The stock price of United Companies Financial Corp. plummeted 14.3% from last Monday through Thursday after two investment banks cut earnings estimates.
Natwest Securities reduced its 1996 estimate for the home equity lender to $2.72 per share, from $2.79, and Oppenheimer Funding, a unit of Oppenheimer & Co., cut its estimate to $2.62, from $2.75.
In addition, Natwest issued a negative report about the company last week, the day before United's first-ever investor relations meeting on Thursday.
"The ... issue to us is the credibility of management and the outlook for this franchise," the report stated. "It seems that every quarter or so, UCFC's share price takes a beating as peers report great results and the company muddles through."
Both United Companies' retail arm, United Companies Lending, and its wholesale branch, Unicor, have reported fewer originations than expected this year.
"Arguably they have a great platform for growth," said John Heffern, a Natwest analyst, "but a history of missing their numbers."
The slide in retail loan production can be attributed in part to management shifts in both the West and Northeast, said Gee Gee Hargon, president of United Companies Lending, after the investor meeting.
"We didn't like the way things were developing in the Northeast," he said. "And in the West we were trying to be what our competition was there."
With new management in place in both regions, Mr. Hargon said, United is poised to pull in higher volume.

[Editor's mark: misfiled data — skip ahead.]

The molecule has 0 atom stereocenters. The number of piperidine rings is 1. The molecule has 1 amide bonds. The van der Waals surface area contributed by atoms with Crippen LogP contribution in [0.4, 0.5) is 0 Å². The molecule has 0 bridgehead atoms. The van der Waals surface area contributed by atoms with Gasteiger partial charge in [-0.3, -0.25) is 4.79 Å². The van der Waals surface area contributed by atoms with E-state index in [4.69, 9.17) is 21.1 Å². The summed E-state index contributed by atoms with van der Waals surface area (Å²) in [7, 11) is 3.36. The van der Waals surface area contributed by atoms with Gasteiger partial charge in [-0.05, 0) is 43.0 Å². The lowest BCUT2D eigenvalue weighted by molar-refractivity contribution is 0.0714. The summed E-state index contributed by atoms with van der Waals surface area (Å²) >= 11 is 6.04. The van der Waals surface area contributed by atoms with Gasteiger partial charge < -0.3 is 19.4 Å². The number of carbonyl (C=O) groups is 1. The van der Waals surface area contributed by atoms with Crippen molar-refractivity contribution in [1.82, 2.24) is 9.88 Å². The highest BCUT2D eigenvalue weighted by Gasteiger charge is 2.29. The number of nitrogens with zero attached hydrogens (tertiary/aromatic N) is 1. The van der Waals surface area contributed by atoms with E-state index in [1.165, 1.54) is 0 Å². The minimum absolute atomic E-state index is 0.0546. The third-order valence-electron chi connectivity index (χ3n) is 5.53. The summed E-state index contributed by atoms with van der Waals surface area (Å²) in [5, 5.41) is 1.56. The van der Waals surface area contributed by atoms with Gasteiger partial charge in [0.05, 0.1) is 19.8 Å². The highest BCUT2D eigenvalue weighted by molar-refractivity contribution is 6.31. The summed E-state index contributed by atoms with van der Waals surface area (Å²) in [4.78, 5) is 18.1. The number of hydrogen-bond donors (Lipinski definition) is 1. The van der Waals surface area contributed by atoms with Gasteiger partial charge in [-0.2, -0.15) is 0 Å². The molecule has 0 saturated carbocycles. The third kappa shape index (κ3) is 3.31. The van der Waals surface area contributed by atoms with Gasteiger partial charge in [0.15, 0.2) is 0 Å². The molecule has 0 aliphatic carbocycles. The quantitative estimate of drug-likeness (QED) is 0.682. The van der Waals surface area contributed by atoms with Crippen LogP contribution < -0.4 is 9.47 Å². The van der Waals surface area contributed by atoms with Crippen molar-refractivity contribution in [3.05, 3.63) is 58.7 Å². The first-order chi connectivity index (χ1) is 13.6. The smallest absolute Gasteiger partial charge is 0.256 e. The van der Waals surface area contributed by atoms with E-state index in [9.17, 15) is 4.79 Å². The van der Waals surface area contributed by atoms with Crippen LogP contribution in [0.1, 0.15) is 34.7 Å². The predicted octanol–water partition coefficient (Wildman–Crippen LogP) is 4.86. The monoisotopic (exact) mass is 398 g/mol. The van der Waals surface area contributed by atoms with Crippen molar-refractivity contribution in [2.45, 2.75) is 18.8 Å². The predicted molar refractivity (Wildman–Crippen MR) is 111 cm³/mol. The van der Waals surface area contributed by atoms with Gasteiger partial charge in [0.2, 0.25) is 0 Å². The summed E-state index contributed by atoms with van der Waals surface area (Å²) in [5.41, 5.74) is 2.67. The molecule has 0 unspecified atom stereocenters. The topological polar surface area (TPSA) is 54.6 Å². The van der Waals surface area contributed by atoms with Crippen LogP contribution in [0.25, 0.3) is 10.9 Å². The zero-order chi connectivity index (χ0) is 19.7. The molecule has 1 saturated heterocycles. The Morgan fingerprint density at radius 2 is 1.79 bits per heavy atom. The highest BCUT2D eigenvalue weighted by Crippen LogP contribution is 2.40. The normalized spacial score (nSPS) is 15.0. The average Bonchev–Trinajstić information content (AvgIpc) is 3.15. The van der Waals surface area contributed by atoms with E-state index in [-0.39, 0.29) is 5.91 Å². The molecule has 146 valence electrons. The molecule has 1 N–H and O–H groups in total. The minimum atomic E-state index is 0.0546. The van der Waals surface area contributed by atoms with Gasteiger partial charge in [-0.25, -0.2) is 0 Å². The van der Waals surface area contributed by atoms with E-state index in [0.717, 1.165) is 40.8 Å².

The company has been investing heavily in infrastructure and will "reap the harvest tomorrow," said J. Terrell Brown, the parent company's chief executive.
Some analysts seemed satisfied by the answers they got at last week's meeting. "Their spending on infrastructure, development, and management issues are challenges that weren't made clear before," Mr. Heffern said afterward.
Last week's stock market response was an overreaction, Mr. Heffern added. "None of this was new."
But he said the next quarter may be United Companies' "last chance" to satisfy investors.
The market's strong reaction can be attributed in part to expectations that United would book the same booming business that some of its competitors have done, analysts added.
"Even my lowered earnings estimate of $2.62 is still 25% growth," said Steven Eisman of Oppenheimer.
United Companies began trading Friday on the New York Stock Exchange.